- Autobiography recommendations
I prefer the older adventures….
A World of my own Robin Knox Johnson
The Lonely Sea and the Sky Francis Chichester (grumpy bugger but amazing all the same)
The Brendan Voyage Tim Severin
The kon tiki expedition Thor Heyerdahl
Newer stuff like Born to Run Christopher McDougal, Bold Man of the Sea Jim Shekhar The Flying Scotsman Graeme ObreePosted 4 months agoWillHMember
+ 1 more for First Light. Riveting and humbling in equal measure.
Legionnaire: Five Years in the French Foreign Legion, Simon Murray. A guy who joined the Legion out of boredom back in the sixties, follows his years in service.
In search of Captain Zero, Alan Weisbecker – a road trip through Central America to find a missing friend.
A short walk in the Hindu Kush, Eric Newby. An Englishman and his mate go off to Afghanistan on a bit of a whim to be the first to climb a major peak there, despite not being mountaineers.
Currently reading Chickenhawk, following a recommendation on a previous STW book thread. It’s excellent so far.Posted 4 months agoYoKaiserSubscriber
Fallen Angel the Fausto Coppi book. Probably my favourite cycling bio. Though A Dog in a Hat also very good.
Second, Mad,Bad and dangerous to Know and Jupiter’s Travels. Especially JT, great snapshot of the world as it was.
And not within your criteria but Chuck Yeager bio very good.Posted 4 months agoMalvern RiderMember
If you like indie music “Head-On/Repossessed” was the first one I thought of as well!
Snap. One of my fave two books ever.
*Also ticks ‘limits of human endurance’ if you count the frankly terrifying road-trip game of ‘sock’ and also (possibly) the nocturnal power-walking disaster he experienced in Tamworth 😂🤣Posted 4 months ago
How about some good, old-fashioned rock’n’roll debauchery? Just finished Moby’s autobiography and its brilliant. Really interesting. He doesn’t hold back either. I imagine there are a few less than happy people reading the book
I always thought he was quite clean living with all his promotion of veganism and stuff. How wrong I was. Turns out he was a right rum’un. A monumental appetite for drugs and vodka and would shag owt with a pulse. But the account of his descent into paranoia and suicidal depression is pretty harrowing
Posted 4 months agoBigJohnSubscriber
A couple of years ago I got to the airport and found I’d left my books at home. In desperation I bought the Geraint Thomas and Sue Perkins books. I found them both excellent, and perfect holiday reading. Others I have enjoyed include Frank Skinner, Mark Radcliffe and, of course, Danny Baker.Posted 4 months ago
But far and away the most unintentionally hilarious was “North Country Squire” by Sir John Craster. A vanity project written by a deluded, self important aristocrat and makes Jacob Rees Mogg look like Rab C Nesbitt.trail_ratMember
Tim Moore’s books always review well.
Does he put brown envelopes in his review books ?
I find them very forced and hard to read and inevitably give up.
Charley boormans race to dakar is good. And by any means is quite good too.
Paul Howard’s two wheels on my wagon is a great insight into how someone went from zero to tour divide completion in short time.
Yes JT being a snap shot of the world of that era is why I like it. I travel alot -j go through areas where he traveled and while some of it sounds familiar you wouldn’t travel in some of those areas as a lone traveler on a motorcycle in this day and age – which is a huge shame.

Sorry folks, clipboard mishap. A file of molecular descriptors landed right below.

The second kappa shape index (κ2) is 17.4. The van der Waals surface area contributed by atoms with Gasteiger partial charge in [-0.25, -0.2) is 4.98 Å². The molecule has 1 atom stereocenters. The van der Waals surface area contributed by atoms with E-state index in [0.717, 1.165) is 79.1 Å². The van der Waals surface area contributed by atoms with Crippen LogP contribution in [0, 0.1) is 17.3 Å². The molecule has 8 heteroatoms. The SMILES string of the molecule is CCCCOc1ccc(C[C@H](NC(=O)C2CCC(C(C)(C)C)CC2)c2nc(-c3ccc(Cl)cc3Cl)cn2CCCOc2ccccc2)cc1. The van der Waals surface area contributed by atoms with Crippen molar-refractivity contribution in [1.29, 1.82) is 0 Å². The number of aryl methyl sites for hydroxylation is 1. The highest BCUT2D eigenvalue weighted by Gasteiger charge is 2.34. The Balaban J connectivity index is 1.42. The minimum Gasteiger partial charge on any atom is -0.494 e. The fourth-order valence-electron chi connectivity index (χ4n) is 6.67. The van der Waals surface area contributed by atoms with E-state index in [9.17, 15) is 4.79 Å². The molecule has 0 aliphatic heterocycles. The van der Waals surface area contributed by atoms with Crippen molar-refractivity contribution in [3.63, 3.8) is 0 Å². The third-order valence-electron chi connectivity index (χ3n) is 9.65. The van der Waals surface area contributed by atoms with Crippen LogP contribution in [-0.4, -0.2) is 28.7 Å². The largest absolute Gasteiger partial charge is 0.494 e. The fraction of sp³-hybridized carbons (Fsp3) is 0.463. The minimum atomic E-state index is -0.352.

Wiggins my time was another good one- I don’t particularly like cyclists auto biogs as they can be quite dry but wiggos and even froomes are both quite good reads.
David Millars racing through the dark was quite a hard read but because of the turmoil and heartwrenching he went through when he hit bottom rather than it being boring. But you had to be in the right frame of mind to read it.Posted 4 months ago
Others I have enjoyed include Frank Skinner, Mark Radcliffe and, of course, Danny Baker.
Frank Skinners biography is absolutely brilliant. The stories of his pre-telly days when he was doing stand up around the midlands working mens clubs, while a barely functioning alcoholic, are both hilarious and heartbreaking.
One of the few books that had me regularly laughing out loud
And if you want utter and complete debauchery then this is the pinnacle:
Though the old adage applies. Its all fun and games until somebody gets killed. It goes from utter lunacy to being very poignant, very quickly. Very much a book of two halvesPosted 4 months ago
Tony Hawks’ (not the skater) has done a few good ones. I’ve read the first four, but not the recent stuff.
Posted 4 months ago
Round Ireland with a Fridge: His first book was an account of his attempt to hitchhike around Ireland with a fridge to win a bar bet. It sold over 800,000 copies.
Playing the Moldovans at Tennis: His second book, also the result of a drunken bet (with the comedian Arthur Smith), this time involved an attempt to beat each member of the Moldova national football team in a game of tennis, based on the theory that people good at one sport aren’t necessarily good at others.
One Hit Wonderland: His third book, describes his attempt, over 10 years after his first, to write a second hit song. This culminates in him performing on Albanian television with Norman Wisdom and Tim Rice.
A Piano in the Pyrenees: The Ups and Downs of an Englishman in the French Mountains: An account of his purchase of a house in the Pyrenees in the south of France, after deciding that the two things he wanted in life were to meet his soul mate, and to purchase an “idyllic house abroad somewhere abroad”.
The Fridge Hiker’s Guide to Life.
Once Upon a Time in the West…Country 
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